Pentagon officials are convinced that a steady stream of suicide bombers and other foreign fighters are entering the area from Syria.
There were also reported sightings of Abu Musab al-Zarqawi, the Jordanian-born terrorist leader, who was said to have been treated for serious wounds at a hospital in the city of Ramadi. A hospital doctor claimed he was bleeding heavily when he arrived with three men last Wednesday. He was driven away after refusing to be admitted for further treatment.
Coalition commanders last night claimed that at least 125 insurgents had been killed and 39 suspects detained during Operation Matador. Numerous civilians were also caught up in the fighting.
At one Baghdad hospital, an Iraqi woman described how her left leg had been amputated without anaesthetic after a missile fired from a US Apache helicopter exploded near her in Saadah. “I was walking back to my house when the next minute I was on the ground unable to move. When I saw that part of my leg was blown off I started to scream,” Um Ahmad said.
The helicopter returned to strafe the street with machinegun fire. “I started to wave and shout that I am an old woman, not Zarqawi,” she said. The nearest hospital had been destroyed in earlier bombing, so she was taken to a house used by local doctors. After the operation she was taken to Baghdad.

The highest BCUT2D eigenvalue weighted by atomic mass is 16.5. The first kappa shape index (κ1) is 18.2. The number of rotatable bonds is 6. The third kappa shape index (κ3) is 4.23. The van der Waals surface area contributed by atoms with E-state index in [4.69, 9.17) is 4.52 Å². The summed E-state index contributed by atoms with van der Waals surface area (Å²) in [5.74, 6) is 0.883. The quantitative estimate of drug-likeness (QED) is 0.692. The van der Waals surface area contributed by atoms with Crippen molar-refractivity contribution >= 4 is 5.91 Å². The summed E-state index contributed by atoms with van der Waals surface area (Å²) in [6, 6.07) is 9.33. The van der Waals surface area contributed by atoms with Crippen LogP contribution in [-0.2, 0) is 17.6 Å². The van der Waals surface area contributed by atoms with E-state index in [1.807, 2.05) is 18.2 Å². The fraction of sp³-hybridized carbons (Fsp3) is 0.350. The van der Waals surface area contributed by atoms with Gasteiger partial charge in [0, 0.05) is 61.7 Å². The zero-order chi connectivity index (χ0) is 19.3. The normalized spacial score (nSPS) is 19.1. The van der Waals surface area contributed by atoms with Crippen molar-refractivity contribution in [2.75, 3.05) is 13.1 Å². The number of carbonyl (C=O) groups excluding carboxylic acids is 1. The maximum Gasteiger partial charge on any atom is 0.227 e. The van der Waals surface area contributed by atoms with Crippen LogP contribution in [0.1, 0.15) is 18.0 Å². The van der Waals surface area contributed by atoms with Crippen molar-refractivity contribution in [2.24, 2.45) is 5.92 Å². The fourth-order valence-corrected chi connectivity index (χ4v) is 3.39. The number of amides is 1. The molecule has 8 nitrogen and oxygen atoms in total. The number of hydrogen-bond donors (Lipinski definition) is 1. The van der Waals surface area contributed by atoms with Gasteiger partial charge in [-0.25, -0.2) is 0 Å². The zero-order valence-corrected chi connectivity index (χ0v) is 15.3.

American officers acknowledged that they may merely have succeeded in redistributing insurgents to other parts of the desert. Some, like Zarqawi, are suspected of hopping across the 350-mile Syrian border when danger threatens. Um Ahmad’s son said insurgents in Saadah had left the day before US troops arrived, apparently given plenty of warning once military convoys began heading their way.
British and American officers are currently training up to 3,500 Iraqi troops to take on border duties, and commanders argue that with US backup they should be able to restrict insurgent movements across a broad swathe of desert.
“We are focusing our attention on what we call the ratlines — basically smuggling routes and places where (insurgents) could be hiding,” said Marine Colonel Bob Chase. Yet a senior source in Washington noted that the operation may prove no more effective than the Falluja offensive was — despite claims by at least one US general last November that the back of the insurgency had been broken.
“This time no one’s going to claim that the insurgency is over,” the source said. “But it’s one more place in Iraq where these guys can’t squat and plot, and that means quite a lot.”
Certainly nobody in the Lima platoon is likely to think the battle over. It lost two men in the fight for Ubaydi, with five more wounded. Two days later the remaining members of the platoon were driving through the village of Haban, on the north bank of the Euphrates, when an improvised explosive device erupted under their half-track armoured vehicle.
The explosion destroyed the vehicle and killed four marines. The war the coalition largely avoided when Baghdad fell two years ago has yet to be won in the barren deserts of Iraq. oGunmen assassinated the director-general of the Iraqi foreign ministry last night. Jassim Mohammed Ghani was shot as he stood outside his home in western Bahgdad.